The author has visited North Korea and clearly he has undertaken much research, and he appears to honestly attempt exposures of societal and cultural matters with comparisons between a closed North Korea and an open West - particularly the USA. However he perhaps overly concentrates on the lower underprivileged strata of North Korea's population and in presenting an enslaved and backward nation he overlooks the military might, technological achievements and sporting qualities of this Communist country. Certainly Korea has a long history of occupation by other countries and it has experienced civil war and partition, so allowing `The Orphan Master's Son' to purposefully offer insights to the behaviour of a people suffering deprivation and poverty yet with unquestioning compliance and blind self-deception. Adam Johnson does this sincerely with a degree of black humour, but both reality and the surreal are bizarre.

It is difficult to categorize `The Orphan Master's Son' as it embraces so many conflicting concepts at different levels. It is about freedom and oppression, acquiescence and rebellion, submissiveness and independence, and truth and propaganda; plus subsistence and extravagance, boldness and cowardice, fear and daring together with loyalty and defection, and love and hate. There are physical and psychological terrors that make for a horrific, difficult and thought-provoking read, and this is made more so by the novel's complexity - but it is worth persevering - `The Orphan Master's Son' stands out as an enlightening commentary on the bizarre behaviour within a totalitarian State where its leader is truly omnipotent.
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1 of 1 people found the following review helpful
4.0 out of 5 stars Harrowing Insight into a Different World, 9 Mar. 2012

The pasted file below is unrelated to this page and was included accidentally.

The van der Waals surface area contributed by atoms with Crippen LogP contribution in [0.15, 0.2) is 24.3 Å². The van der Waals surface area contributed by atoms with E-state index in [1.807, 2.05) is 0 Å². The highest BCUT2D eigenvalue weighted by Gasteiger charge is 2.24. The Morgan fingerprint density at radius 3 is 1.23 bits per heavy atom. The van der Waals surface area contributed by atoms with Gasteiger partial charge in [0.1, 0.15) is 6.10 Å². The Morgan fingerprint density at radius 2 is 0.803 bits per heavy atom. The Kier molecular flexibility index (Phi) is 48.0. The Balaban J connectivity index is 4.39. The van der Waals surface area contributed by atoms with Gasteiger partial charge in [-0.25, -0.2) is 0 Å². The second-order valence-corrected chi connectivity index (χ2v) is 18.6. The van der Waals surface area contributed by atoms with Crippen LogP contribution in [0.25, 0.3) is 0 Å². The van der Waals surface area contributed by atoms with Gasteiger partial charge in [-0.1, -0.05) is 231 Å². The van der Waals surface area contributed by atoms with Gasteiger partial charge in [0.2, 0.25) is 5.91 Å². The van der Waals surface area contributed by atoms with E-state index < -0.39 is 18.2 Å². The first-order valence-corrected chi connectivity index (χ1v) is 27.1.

By 
Brett H (Brighton) - See all my reviews
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This is a very unusual and really, in places, quite a harrowing book. It is set in an environment which few readers would have any experience of. However, the author has, apparently, made quite a study of North Korea so we must assume that this country is to at least some extent, as described. This is a strange and rather Orwellian society, where there is a constant fear that one will be denounced by family members, colleagues, neighbours or friends and land up in a prison camp without any sort of due process or hope of appeal.

However, if, like Jun Do, you have been brought up in this environment you will have learned to live and adapt to it. Hence, being able to come up with an alibi to explain to officials what has happened becomes part of one's existence. The story does not have to be credible, but has to be capable of interpretation so as to show the Democratic Republic of Korea, and, in particular the despotic `Dear Leader' in a favourable light. It is, as a result of this sort of fiction that Jon Dun is declared a Hero of the Revolution and is chosen to go on a diplomatic visit to the USA. Such is the gulf between the Koreans and their hosts that they could be from different planets rather than different countries and this is really the only light hearted part of the book.

Jun Do's life changes after this visit since, on the one hand he is viewed with some suspicion in that he may have been contaminated by his contact with the Americans. On the other hand, rather surreally, he is allowed to impersonate a prominent General, and, whilst all are quite aware of the substitution it is another fiction which suits everyone, right up to the Dear Leader, to go along with.

The narrative jumps backwards and forwards a bit in time, which is a bit disorientating and often takes the reader a little while to adjust to what is now happening, and at what stage in the story we are at. The prison scenes and the torture are quite hard to take in places, and rather depressing. It put me somewhat in mind of Solzhenitsyn's One Day in the Life of Ivan Denisovich (Penguin Modern Classics).

All in all this was a book which I found interesting, at times absorbing and certainly harrowing. It is a story which noone is likely to finish and say they enjoyed, but I am glad I read it.
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The Orphan Master's Son
The Orphan Master's Son by Adam Johnson (Paperback - 14 Feb. 2013)